A family is locked in a dispute with Ryanair after being charged £165 just to check in at the airport. 

Damian Lloyd, from Neath in South Wales, had checked his family in a month before their flight and had printed off the boarding passes.

But upon arrival at the airport, the barcodes would not scan so the family had to pay £165, according to the BBC.

Mr Lloyd tried to reclaim the money but Ryanair said they had unchecked before flying, so the fee was justified.

After several weeks of email exchanges, the airline has now referred Mr Lloyd to a dispute resolution service, the BBC reported.

South Wales Argus: A family set to embark on a 10-day holiday to Gran Canaria were charged £165 to check in by Ryanair. A family set to embark on a 10-day holiday to Gran Canaria were charged £165 to check in by Ryanair. (Image: PA)

Family charged £165 to check in at airport

Mr Lloyd, 50, had booked a 10-day holiday for himself and his family to Gran Canaria in July. 

He said, speaking to the BBC, he had never had a problem with Ryanair's extra fees before so it came as a "total shock" when his, his wife's and his daughter's boarding passes did not scan.

Recounting his experience at the airport to the BBC, Mr Lloyd said: "He (Ryanair employee at the airport) looked on the computer, and our names and seat numbers came up.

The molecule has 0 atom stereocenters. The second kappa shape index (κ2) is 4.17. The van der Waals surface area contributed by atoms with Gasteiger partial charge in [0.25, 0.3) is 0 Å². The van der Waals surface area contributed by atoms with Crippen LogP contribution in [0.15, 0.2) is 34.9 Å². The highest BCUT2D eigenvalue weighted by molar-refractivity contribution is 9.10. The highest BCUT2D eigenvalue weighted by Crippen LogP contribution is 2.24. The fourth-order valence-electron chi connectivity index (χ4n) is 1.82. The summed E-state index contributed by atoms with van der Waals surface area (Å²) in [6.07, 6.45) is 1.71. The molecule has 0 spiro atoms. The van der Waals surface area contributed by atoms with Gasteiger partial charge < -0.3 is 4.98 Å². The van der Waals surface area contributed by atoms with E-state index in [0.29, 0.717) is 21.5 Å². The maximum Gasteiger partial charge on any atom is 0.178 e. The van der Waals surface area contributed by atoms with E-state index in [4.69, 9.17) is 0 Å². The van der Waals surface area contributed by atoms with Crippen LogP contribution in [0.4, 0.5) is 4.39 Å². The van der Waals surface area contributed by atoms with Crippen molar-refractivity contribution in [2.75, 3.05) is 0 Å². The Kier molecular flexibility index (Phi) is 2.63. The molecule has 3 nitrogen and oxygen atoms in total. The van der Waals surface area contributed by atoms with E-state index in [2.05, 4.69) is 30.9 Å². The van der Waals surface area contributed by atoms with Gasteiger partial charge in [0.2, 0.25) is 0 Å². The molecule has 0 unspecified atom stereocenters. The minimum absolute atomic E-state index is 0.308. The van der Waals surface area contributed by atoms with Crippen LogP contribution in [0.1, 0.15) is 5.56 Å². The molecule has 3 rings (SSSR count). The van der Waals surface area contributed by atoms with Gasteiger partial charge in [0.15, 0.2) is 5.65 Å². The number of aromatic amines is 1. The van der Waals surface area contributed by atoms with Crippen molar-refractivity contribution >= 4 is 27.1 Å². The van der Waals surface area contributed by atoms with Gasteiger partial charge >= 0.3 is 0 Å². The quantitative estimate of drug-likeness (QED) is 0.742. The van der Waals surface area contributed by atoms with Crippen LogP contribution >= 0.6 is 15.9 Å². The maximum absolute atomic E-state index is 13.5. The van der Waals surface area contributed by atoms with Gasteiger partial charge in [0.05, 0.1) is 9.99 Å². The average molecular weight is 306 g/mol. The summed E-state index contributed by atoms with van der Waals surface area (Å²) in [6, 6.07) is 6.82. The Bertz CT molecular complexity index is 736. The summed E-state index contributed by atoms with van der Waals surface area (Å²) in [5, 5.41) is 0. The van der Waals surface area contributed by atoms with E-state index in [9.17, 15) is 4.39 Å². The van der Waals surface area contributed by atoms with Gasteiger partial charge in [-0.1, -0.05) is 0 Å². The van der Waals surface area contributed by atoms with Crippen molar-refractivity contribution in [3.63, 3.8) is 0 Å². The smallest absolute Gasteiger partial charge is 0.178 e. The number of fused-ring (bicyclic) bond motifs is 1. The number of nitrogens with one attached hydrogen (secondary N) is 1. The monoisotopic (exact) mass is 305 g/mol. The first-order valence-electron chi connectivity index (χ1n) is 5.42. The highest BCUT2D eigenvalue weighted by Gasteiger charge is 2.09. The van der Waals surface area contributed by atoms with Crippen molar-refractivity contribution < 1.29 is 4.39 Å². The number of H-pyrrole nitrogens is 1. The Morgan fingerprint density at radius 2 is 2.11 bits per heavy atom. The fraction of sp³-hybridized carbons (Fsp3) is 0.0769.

"But for some reason [the boarding passes] weren't scanning. He didn't know why."

As the next flights were three days away, Mr Lloyd decided to pay the £165.

Mr Lloyd said that the check-in employee told him it was a computer glitch and he'd be able to claim the money back at a later date.

But when he requested a refund, Ryanair rejected the claim, saying it wasn't a fault with its system.

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Customer service first told Mr Lloyd he had not verified his identity, but later agreed this was "inaccurate".

They then told him he had unchecked the day before his flight.

"Ryanair came up with every excuse under the sun," Mr Lloyd said.

A spokesperson for Ryanair told the BBC: "[The family] unchecked themselves on the website on 22 July and ignored the pop-up that warned them they would have to check in again and generate new boarding passes.

"As they didn't have valid boarding passes, they were correctly charged the airport check-in fee."

Ryanair has now referred Mr Lloyd to AviationADR, an independent airline dispute resolution scheme.

This latest row comes after an elderly couple were charged £110 by Ryanair  to print their tickets at the airport recently.